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Manliness Is Next to Godliness

Tim Tebow, “muscular Christian.”

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Tim Tebow is the answer to the prayers of a certain kind of macho Christian, one who recoils at the image of Jesus Christ as a mild, effeminate savior presiding over some nice bread and wine at supper. Such Christians prefer a tougher king, Mel Gibson’s bloody action hero in The Passion of the Christ to Michelangelo’s lank corpse. They consider it their faithful obligation to be honest, brave, and humble, yes, but also unafraid of confrontation or competition. “Christians don’t have to be weak, either in mind, body, or soul,” writes Tebow in the preamble to his 2011 autobiography, Through My Eyes.

The scholarly term for this theology—which is also practiced by Jeremy Lin, boxer Manny Pacquiao, and baseball’s Josh Hamilton—is “muscular Christianity,” and it can be traced back to a Victorian-era phenomenon in which elite British and American Protestants, concerned that their boys were becoming pale and flaccid singing hymns in church congregations dominated by women, promoted a version of Christianity that stressed athleticism and fortitude, cold-water swims and pre-dawn calisthenics. “Never hit soft,” said Theodore Roosevelt, America’s most prominent muscular Christian. Muscular Christianity eventually found its way into mainstream American life in the form of the YMCA and the Boy Scouts (basketball was invented by James Naismith, a muscular Christian), where it influenced generations until the sixties, when red-blooded males began to find other ways to spend their Sunday mornings. Groups like Promise Keepers have since attempted to lure men back into the fold by emphasizing their duties as husbands and fathers—traditional “manly” roles. The group’s revival meetings are often held in sports arenas.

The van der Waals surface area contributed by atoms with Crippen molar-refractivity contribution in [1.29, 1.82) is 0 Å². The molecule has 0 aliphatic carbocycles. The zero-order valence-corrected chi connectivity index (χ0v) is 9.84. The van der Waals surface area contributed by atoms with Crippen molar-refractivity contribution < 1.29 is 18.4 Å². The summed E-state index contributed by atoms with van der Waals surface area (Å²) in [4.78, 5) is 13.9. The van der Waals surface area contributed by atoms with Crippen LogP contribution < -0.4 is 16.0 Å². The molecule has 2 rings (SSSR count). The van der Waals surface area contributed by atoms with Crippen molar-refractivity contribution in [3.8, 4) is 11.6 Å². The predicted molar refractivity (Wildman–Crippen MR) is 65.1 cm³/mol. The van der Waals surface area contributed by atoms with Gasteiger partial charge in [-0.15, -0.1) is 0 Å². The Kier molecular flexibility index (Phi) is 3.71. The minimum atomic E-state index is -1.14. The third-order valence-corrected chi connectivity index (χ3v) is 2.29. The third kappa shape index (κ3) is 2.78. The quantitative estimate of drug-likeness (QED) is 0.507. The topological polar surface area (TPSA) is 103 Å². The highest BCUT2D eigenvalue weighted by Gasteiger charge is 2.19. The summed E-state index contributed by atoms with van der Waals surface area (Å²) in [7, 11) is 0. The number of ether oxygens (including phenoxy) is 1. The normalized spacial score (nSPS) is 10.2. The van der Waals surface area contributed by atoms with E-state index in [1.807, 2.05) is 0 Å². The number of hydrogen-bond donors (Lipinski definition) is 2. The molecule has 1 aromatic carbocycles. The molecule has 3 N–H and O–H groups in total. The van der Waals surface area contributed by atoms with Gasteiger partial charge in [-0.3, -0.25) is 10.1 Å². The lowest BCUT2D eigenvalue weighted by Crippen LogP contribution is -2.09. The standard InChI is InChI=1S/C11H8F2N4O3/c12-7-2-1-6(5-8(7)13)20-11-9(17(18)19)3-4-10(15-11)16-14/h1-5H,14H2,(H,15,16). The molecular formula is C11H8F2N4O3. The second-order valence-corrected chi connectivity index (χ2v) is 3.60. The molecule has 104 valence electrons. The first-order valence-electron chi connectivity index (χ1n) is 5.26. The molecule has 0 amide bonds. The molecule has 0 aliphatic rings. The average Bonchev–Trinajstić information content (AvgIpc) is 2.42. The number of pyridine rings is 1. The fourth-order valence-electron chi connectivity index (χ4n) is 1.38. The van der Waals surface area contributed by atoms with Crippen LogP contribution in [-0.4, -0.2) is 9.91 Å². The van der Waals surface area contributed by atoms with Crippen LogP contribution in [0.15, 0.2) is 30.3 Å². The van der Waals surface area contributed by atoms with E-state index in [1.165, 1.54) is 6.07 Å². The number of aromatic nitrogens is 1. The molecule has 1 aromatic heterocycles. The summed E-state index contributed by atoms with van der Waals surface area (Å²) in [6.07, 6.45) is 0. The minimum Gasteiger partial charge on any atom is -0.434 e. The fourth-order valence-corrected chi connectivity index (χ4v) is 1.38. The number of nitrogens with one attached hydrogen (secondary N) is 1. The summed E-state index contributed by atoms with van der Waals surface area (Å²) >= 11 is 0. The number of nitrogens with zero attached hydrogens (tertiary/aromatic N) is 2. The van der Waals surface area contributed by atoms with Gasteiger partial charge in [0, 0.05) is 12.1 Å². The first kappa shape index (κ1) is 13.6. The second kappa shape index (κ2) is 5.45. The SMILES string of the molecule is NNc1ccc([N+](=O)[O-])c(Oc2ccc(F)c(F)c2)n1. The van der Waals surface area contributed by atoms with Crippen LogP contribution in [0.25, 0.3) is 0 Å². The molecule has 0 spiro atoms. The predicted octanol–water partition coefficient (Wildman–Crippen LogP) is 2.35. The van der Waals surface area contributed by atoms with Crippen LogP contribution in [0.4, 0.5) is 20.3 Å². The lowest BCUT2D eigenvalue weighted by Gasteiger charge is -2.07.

In his book, Tebow, the youngest of five kids, describes his childhood as an idealized boy world, an age of rowdy games where scrapes and scars were badges of pride and prayers were said daily. Before his first year of high school, Tebow attended a “Burly Man Retreat” organized by his church. It involved wood-chopping, tug-of-war, and a biceps-curl competition (Tebow won with 315 reps). In his junior year, in an attempt to inspire his son’s team to victory during the playoff season, Tebow’s father, Bob, a Christian pastor, presented Bible verses spliced with scenes from Saving Private Ryan, Steven Spielberg’s heroic World War II epic.

How do muscular Christians square the violence of sport with love, kindness, and charity? Courage and physical prowess are always tempered with humility and restraint. Intentionality is also key. A man might bloody an opponent in defense of a noble cause but never out of ambition or lust. Whether football qualifies as noble, of course, is open to debate. Tebow seems to chalk up his own pursuit of the game to a common Christian platitude: Everything happens for a reason. “My dad felt that somehow the plan God had laid out for me,” he writes in Through My Eyes, “was going to involve a lot of visibility.”


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